A scientist works to unearth some of the bones of Nigersaurus taqueti in the African country of Niger in this undated photo.
The sauropod's downward-facing head and hundreds of teeth made it a fern-mowing machine, says a new study in the journal PLoS One, led by University of Chicago paleontologist Paul Sereno.
The first bones of Nigersaurus were found in the 1950s by French paleontologists. In a 1997 expedition 80 percent of its skeleton was recovered, and in 1999, team leader Sereno gave the dinosaur its name.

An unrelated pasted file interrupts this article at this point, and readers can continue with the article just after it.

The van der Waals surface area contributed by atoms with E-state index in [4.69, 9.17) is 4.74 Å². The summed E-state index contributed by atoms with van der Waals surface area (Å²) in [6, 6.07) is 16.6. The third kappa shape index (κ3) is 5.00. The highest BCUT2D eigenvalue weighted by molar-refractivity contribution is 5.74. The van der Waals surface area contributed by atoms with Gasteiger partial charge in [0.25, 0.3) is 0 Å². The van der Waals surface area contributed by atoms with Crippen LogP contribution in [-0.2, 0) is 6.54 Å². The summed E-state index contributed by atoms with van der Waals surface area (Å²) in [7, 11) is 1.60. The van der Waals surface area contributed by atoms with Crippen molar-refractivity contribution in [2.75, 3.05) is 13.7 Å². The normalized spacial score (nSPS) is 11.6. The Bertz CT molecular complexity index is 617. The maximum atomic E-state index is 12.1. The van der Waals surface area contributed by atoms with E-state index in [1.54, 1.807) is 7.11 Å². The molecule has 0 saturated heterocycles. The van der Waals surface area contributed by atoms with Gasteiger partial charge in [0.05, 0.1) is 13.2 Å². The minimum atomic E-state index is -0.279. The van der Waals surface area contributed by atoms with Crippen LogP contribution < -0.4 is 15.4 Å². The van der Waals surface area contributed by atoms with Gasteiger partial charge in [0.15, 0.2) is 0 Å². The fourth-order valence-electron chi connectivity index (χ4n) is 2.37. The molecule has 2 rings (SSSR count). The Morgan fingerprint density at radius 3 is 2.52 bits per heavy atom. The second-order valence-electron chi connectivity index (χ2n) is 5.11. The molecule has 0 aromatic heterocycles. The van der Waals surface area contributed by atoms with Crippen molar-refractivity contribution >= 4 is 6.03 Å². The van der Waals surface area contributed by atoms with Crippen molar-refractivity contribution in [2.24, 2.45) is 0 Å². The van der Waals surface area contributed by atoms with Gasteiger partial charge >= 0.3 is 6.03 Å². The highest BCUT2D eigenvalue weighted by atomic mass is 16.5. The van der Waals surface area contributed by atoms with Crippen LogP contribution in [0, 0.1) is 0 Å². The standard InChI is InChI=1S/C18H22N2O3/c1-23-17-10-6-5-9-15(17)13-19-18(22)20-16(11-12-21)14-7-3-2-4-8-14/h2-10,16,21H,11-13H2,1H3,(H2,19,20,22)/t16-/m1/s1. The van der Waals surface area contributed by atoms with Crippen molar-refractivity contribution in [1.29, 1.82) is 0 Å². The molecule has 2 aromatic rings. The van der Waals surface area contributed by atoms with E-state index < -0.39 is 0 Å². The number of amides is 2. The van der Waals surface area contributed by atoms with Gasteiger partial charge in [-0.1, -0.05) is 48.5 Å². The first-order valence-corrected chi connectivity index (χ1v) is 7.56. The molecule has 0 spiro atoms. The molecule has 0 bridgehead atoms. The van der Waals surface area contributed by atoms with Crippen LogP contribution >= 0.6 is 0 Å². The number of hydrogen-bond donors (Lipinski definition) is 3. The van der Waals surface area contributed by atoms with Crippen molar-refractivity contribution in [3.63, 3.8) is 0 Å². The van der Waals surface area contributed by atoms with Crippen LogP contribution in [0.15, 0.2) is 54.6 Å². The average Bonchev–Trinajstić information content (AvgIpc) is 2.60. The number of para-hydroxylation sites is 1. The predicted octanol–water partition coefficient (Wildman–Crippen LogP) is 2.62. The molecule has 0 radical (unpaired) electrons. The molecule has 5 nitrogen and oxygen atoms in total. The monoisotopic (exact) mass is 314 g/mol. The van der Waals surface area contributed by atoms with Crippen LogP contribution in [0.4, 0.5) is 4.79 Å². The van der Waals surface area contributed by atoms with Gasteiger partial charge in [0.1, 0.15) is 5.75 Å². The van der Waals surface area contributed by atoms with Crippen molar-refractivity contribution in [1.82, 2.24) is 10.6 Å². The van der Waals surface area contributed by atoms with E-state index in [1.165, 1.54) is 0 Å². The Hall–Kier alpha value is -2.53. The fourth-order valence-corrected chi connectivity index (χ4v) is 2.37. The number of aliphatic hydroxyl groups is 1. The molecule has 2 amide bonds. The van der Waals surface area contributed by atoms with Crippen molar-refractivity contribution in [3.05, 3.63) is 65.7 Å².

Nigersaurus lived in what is now the southern Sahara, in a habitat that also supported the enormous crocodilian known as SuperCroc.